Quick Spins

  Enlarge Photo    
Tuesday, December 16, 2008


Anthony Hamilton

Few pop singers are as steeped in the pressing rhythms, melismatic vocal styles and fevered call-and-response of black gospel music as Anthony Hamilton. Take "Praying for You (Superman)," the eight-minute tour de force that anchors the back half of "The Point of It All," the North Carolina native's latest album. Opening with an extended polyrhythmic workout reminiscent of an African ring shout, the song features Hamilton sounding like a young Lou Rawls whipping a neo-soul edition of the Pilgrim Travelers into a sanctified lather.

Traces of Bill Withers, Johnny Guitar Watson and Bobby Womack, along with other standard-bearers from the heyday of '70s soul music, can be heard throughout the album as well. The dissonant piano and strings on "The News" update the inner-city soundtracks of Marvin Gaye and Curtis Mayfield, right down to Hamilton's keening falsetto and allusions to drugs and exploitation that continue to sound an urgent note today. The title track is galvanized by a snaking funk groove while "Cool," the album's first single, showcases the Mississippi rapper David Banner and some dirty chicken-scratch guitar.

Though rooted in tradition (both the streets and the church), Hamilton's latest is thoroughly contemporary, from the bumping grooves of the mid-tempo ballads to the record's mix of programmed and live beats. A rock classicism also is evident at points, such as in "Fine Again," an anthem that owes as much to Gnarls Barkley as it does to late-period Beatles -- and, perhaps needless to say, the church.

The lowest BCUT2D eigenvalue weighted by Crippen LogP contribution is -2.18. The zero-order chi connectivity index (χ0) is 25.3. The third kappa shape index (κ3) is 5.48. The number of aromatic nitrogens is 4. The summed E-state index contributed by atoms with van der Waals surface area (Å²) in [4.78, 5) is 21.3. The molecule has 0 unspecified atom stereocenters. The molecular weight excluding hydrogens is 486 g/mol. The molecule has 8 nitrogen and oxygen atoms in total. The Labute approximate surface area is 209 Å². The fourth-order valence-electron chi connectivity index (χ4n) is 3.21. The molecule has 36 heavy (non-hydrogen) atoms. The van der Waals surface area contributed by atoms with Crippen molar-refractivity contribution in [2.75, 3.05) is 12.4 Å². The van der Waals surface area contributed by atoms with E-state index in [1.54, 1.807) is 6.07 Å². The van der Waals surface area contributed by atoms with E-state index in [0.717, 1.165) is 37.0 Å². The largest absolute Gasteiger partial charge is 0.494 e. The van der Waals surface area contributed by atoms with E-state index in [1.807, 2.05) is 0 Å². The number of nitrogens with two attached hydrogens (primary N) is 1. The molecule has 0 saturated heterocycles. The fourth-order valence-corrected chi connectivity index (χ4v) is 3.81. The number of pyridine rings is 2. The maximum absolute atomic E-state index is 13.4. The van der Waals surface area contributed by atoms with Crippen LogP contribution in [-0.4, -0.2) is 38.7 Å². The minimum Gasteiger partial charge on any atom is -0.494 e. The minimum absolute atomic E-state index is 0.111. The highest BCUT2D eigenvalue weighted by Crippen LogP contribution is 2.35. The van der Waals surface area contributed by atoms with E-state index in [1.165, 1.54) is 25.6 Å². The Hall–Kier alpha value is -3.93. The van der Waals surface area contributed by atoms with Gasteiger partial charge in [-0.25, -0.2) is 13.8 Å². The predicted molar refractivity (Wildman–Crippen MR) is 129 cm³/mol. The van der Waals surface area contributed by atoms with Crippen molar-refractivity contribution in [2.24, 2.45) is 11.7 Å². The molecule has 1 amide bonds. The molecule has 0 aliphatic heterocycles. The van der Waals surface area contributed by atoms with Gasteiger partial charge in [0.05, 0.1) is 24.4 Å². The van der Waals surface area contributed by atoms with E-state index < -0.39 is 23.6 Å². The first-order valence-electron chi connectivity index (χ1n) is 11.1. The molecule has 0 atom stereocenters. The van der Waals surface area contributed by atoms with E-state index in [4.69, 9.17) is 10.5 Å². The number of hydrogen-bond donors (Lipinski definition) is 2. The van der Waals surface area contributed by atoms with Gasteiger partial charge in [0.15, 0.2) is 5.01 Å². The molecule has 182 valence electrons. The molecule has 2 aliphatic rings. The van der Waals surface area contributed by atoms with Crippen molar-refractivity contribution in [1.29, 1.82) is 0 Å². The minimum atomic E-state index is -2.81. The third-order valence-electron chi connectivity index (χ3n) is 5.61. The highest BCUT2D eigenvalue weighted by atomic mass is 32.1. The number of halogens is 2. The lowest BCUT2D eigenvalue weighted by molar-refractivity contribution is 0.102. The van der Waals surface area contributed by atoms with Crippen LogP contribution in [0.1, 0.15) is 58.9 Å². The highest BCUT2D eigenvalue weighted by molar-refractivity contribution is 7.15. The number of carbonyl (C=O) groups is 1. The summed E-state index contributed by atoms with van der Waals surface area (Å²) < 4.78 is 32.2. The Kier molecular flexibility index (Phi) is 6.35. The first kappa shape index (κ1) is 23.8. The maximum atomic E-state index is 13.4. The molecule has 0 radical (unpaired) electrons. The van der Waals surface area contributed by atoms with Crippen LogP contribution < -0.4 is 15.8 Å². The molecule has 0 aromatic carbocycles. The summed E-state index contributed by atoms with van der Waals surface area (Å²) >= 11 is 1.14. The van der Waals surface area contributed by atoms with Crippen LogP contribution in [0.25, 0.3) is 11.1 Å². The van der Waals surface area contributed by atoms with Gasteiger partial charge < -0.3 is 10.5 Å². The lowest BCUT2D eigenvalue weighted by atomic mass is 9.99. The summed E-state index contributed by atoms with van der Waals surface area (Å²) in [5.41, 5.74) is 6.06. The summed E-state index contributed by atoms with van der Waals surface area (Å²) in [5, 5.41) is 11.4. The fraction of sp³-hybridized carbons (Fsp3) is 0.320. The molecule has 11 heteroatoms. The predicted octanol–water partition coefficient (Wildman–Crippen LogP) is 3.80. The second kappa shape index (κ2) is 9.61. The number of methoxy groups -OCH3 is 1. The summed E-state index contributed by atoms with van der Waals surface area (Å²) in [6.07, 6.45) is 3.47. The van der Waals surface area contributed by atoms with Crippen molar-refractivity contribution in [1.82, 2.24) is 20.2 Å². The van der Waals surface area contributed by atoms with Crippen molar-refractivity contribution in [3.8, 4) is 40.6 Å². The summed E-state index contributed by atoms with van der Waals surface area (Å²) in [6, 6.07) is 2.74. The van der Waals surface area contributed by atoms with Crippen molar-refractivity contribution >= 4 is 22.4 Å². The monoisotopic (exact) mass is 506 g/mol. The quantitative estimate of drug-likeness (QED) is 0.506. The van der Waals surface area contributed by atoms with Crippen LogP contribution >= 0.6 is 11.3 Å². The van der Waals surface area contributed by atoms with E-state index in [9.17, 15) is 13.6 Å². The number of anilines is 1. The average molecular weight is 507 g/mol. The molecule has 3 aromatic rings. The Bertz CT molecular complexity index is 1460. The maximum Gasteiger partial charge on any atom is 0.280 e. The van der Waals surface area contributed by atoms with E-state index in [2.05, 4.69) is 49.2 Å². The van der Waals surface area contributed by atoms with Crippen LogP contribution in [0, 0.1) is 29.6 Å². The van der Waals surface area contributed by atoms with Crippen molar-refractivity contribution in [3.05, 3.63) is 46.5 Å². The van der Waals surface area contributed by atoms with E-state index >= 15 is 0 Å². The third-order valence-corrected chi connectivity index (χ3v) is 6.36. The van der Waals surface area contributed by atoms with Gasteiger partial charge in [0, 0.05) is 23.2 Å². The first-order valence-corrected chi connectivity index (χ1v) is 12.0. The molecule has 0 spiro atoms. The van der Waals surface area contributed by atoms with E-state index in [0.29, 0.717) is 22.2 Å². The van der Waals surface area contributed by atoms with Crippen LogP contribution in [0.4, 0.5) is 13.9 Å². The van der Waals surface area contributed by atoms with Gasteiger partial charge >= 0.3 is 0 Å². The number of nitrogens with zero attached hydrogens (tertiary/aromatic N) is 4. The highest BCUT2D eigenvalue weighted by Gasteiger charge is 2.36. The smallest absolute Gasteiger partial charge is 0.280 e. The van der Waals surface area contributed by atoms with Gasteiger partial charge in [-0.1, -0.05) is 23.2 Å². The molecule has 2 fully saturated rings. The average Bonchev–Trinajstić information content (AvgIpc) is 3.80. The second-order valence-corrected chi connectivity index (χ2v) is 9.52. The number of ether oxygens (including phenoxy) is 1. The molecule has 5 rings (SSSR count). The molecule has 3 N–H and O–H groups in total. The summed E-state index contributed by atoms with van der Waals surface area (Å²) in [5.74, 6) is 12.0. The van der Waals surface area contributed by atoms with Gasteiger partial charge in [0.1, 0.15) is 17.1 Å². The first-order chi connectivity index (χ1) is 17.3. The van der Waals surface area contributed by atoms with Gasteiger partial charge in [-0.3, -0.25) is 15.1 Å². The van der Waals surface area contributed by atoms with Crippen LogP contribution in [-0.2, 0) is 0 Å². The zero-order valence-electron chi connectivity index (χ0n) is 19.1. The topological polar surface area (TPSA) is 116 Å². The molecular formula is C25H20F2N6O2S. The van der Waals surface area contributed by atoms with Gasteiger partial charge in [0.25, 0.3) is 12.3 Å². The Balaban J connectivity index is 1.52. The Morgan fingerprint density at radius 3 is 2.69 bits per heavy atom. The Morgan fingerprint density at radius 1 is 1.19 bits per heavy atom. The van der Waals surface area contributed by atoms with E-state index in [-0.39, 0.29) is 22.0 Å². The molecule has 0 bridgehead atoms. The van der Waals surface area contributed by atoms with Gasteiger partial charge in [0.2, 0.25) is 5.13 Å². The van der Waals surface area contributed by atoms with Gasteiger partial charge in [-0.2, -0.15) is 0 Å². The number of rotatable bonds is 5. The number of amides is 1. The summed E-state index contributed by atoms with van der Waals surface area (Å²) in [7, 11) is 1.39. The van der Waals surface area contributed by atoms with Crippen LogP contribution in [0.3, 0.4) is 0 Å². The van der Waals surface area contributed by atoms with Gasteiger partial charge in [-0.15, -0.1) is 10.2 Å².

-- Bill Friskics-Warren

DOWNLOAD THESE: "The News," "Praying for You (Superman)," "Fine Again"



Plies has tried hopping the fast track to rap superstardom with a two-pronged strategy: Flood the market and keep it really, really real. He's dropped two albums in the past six months, this summer's "Definition of Real" and a great new disc called "Da REAList." For a reality-obsessive this ambitious, can a "Plies of Love" series on VH1 be that far off?

Funny, then, how "Da REAList" shows the Florida rapper's knack for surrealism. The minimal beat of "Me & My Goons" sets up a hallucinogenic bullying, where his slow-motion moan borders on the psychedelic. "You wanna rob me but I might rob youuuuuu," he warns, the slurred vocal dragging behind a pulse of busy-signal bleeps and drum machine thump. Later, he foreshadows a shootout with an unfortunate outcome: "You will melt." This isn't reality -- it's the voice in your nightmares.

He makes good on his album title with "Family Straight," a dysfunctional-family tale with a chorus that rattles off the woes of his kin and verses that zoom in for the visceral, heart-wrenching details. "The only time we come together is to have a funeral/Sit around and talk about each other, spread rumors," he mutters.

CONTINUED     1        >

© 2008 The Washington Post Company